Sullivan & Cromwell pressured me to file for FTX bankruptcy, crypto exchange's founder says
Image from Shutterstock.
Indicted cryptocurrency exchange FTX founder Samuel Bankman-Fried is accusing Sullivan & Cromwell of pressuring him to seek bankruptcy protection for his company and filing documents nominating a new CEO after he tried to withdraw permission.
Bankman-Fried claims that he obtained potential funding “to help make customers whole” after he agreed to nominate restructuring specialist John Ray as the CEO. He tried to rescind the decision but was told that it was too late, Bankman-Fried said. Ray filed for Chapter 11 bankruptcy protection and appointed Sullivan & Cromwell as the legal counsel.
Bankman-Fried made those allegations in prepared congressional testimony for Dec. 13 that was never delivered because of his arrest the day before. Forbes printed the testimony here (available in searchable form here) and summarized “the 11 juiciest parts” here.
The U.S. government is accusing Bankman-Fried of touting FTX Trading as a safe platform for crypto asset trading while diverting investor money to his privately held hedge fund. FTX filed for bankruptcy Nov. 11 after a run on deposits exposed $8 billion in missing customer funds, according to previous reporting by the New York Times.
Bankman-Fried was charged with fraud and conspiracy affecting customers and lenders.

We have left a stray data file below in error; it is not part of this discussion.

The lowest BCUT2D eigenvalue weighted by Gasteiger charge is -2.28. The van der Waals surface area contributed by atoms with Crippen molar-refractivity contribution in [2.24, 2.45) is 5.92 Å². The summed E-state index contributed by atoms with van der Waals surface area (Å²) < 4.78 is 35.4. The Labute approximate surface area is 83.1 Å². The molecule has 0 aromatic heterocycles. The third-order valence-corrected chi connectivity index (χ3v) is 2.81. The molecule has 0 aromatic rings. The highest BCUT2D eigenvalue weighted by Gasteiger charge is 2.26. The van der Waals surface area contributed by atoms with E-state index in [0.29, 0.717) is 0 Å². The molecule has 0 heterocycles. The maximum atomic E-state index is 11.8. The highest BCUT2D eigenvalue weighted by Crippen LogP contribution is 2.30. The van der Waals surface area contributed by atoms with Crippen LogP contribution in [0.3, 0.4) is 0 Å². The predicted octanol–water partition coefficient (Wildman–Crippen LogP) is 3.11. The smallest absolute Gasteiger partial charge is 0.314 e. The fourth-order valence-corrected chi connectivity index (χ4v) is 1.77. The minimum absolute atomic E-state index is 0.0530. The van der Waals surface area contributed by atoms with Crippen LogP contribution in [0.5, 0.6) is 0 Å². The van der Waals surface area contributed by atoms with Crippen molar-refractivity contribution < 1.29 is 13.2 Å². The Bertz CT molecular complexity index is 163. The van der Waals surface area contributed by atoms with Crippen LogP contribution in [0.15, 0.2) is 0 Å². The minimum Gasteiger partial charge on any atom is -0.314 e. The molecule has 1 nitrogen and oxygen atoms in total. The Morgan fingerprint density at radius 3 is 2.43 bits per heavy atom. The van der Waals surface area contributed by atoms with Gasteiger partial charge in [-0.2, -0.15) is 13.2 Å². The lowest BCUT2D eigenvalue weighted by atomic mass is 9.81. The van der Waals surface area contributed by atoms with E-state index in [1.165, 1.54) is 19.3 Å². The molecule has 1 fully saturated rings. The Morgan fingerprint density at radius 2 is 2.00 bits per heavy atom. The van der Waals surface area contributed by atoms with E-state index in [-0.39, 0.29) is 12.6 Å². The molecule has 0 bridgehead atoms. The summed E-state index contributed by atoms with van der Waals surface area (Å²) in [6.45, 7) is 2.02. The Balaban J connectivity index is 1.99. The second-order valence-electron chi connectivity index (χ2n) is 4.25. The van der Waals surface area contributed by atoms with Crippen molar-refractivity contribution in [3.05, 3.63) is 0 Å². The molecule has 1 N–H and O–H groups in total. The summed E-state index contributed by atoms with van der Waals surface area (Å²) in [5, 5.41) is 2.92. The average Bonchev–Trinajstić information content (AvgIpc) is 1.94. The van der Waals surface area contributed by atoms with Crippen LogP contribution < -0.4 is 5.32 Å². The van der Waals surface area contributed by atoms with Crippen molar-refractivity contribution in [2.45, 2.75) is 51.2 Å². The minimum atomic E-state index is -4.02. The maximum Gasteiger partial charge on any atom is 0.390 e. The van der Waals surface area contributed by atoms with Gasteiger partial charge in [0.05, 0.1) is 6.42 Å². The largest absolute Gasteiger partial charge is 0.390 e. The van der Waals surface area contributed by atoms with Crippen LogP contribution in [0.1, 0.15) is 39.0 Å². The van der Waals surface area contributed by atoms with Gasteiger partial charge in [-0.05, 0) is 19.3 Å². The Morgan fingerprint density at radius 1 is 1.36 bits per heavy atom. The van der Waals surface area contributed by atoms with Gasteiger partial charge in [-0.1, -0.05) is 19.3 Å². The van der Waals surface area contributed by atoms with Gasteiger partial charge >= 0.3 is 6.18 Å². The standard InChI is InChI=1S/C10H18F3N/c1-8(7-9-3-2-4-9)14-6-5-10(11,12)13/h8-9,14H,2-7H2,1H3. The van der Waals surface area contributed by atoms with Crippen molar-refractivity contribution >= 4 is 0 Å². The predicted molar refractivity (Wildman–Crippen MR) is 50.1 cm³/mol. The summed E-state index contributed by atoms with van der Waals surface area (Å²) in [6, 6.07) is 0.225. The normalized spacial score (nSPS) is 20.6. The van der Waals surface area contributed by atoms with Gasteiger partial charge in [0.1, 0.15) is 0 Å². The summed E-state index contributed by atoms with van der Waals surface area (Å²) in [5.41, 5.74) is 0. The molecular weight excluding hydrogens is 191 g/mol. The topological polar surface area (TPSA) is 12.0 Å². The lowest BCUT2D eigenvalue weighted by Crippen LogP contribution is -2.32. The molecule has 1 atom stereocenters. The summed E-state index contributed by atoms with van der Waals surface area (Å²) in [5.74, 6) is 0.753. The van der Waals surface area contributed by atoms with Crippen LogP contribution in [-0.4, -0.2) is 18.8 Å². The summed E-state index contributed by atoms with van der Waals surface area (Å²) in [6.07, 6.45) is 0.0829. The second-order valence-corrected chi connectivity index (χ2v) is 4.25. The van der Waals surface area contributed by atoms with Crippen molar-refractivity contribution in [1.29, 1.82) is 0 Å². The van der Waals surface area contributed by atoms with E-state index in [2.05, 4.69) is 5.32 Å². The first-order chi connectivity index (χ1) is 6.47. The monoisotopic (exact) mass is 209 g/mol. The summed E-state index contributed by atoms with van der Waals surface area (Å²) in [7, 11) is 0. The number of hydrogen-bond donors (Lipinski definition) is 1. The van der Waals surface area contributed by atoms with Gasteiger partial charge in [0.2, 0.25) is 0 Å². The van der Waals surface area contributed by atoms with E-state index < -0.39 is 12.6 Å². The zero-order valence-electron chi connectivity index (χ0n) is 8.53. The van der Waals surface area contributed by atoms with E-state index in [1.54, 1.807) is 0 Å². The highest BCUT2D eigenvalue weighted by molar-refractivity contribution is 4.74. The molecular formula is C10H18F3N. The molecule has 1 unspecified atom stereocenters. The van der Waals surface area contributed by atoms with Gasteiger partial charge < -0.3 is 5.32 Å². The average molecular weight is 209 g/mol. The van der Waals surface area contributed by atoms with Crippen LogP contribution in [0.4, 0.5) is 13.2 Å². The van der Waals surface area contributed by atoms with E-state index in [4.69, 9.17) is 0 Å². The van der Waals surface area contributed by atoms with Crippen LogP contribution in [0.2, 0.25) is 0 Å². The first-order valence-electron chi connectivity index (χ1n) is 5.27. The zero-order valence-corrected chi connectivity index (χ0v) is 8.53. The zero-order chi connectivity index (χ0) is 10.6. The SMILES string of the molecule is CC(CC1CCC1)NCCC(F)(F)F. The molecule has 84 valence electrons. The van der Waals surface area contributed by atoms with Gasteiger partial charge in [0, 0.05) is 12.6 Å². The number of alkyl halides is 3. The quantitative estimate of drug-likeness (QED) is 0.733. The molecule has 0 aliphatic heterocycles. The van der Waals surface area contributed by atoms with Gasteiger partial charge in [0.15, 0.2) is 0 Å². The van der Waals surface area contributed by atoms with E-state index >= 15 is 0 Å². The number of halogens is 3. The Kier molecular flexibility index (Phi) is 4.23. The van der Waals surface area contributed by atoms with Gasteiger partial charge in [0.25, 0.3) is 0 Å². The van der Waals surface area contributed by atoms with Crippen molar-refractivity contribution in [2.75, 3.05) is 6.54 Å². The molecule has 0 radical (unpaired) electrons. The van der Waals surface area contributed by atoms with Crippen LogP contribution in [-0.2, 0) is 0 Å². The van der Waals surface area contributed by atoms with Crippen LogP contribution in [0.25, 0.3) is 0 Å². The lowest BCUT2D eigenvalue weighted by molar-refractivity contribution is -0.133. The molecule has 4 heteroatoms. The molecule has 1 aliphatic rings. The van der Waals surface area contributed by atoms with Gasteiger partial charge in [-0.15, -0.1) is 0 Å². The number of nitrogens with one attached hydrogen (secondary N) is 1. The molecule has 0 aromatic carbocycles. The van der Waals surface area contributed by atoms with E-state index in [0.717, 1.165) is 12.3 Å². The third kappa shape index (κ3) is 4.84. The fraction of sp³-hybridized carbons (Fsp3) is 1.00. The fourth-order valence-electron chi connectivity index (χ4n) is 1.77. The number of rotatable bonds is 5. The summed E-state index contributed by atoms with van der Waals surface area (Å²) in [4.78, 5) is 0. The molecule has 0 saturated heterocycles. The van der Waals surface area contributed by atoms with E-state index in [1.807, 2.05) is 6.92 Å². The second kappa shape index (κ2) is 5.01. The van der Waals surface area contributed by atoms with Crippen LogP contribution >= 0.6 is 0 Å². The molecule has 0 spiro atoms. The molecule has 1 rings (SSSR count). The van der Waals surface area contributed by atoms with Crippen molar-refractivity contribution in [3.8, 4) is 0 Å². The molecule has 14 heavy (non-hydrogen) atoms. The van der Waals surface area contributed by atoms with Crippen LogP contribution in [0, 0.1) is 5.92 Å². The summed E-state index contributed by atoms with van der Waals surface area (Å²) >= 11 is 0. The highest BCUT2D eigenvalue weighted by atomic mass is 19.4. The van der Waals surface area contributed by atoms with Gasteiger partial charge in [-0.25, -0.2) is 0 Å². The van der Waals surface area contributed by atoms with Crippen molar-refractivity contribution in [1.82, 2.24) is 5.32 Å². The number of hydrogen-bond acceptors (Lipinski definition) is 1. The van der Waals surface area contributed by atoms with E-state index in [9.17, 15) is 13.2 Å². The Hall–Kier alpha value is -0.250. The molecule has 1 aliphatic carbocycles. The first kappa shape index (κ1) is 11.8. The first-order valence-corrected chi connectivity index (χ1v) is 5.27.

Bankman-Fried’s testimony said pressure to quickly file for Chapter 11 bankruptcy came from Sullivan & Cromwell, one of FTX’s primary external law firms, and one of its former partners, FTX U.S. general counsel Ryne Miller, according to Bloomberg Law.
Bankman-Fried said he had 19 pages of screenshots showing the pressure to file.
“They range from adamant to mentally unbalanced,” Bankman-Fried said in the testimony. “They also called many of my friends, co-workers and family members, pressuring them to pressure me to file, some of whom were emotionally damaged by the pressure. Some of them came to me crying.”
According to Bankman-Fried, Sullivan & Cromwell chose Ray, who was famous for his work on the Enron bankruptcy estate, to run the Chapter 11 team. In the early-morning hours of Nov. 10, Bankman-Fried said, he clicked on a DocuSign link nominating Ray as the corporate CEO “against my better judgment.”
“Less than 10 minutes later, I received a potential funding offer for billions of dollars to help make customers whole,” Bankman-Fried claimed. “A few minutes thereafter, I instructed my counsel to rescind the document; it had become clear to me that it was not the best way forward. … My counsel informed me a few minutes later that it was too late,” Bankman-Fried said.
Bankman-Fried said Ray filed for Chapter 11 for all FTX entities, “including a fully solvent U.S. entity, FTX U.S.”
Sullivan & Cromwell’s media relations department did not immediately respond to the ABA Journal’s request for comment, made by email and voicemail.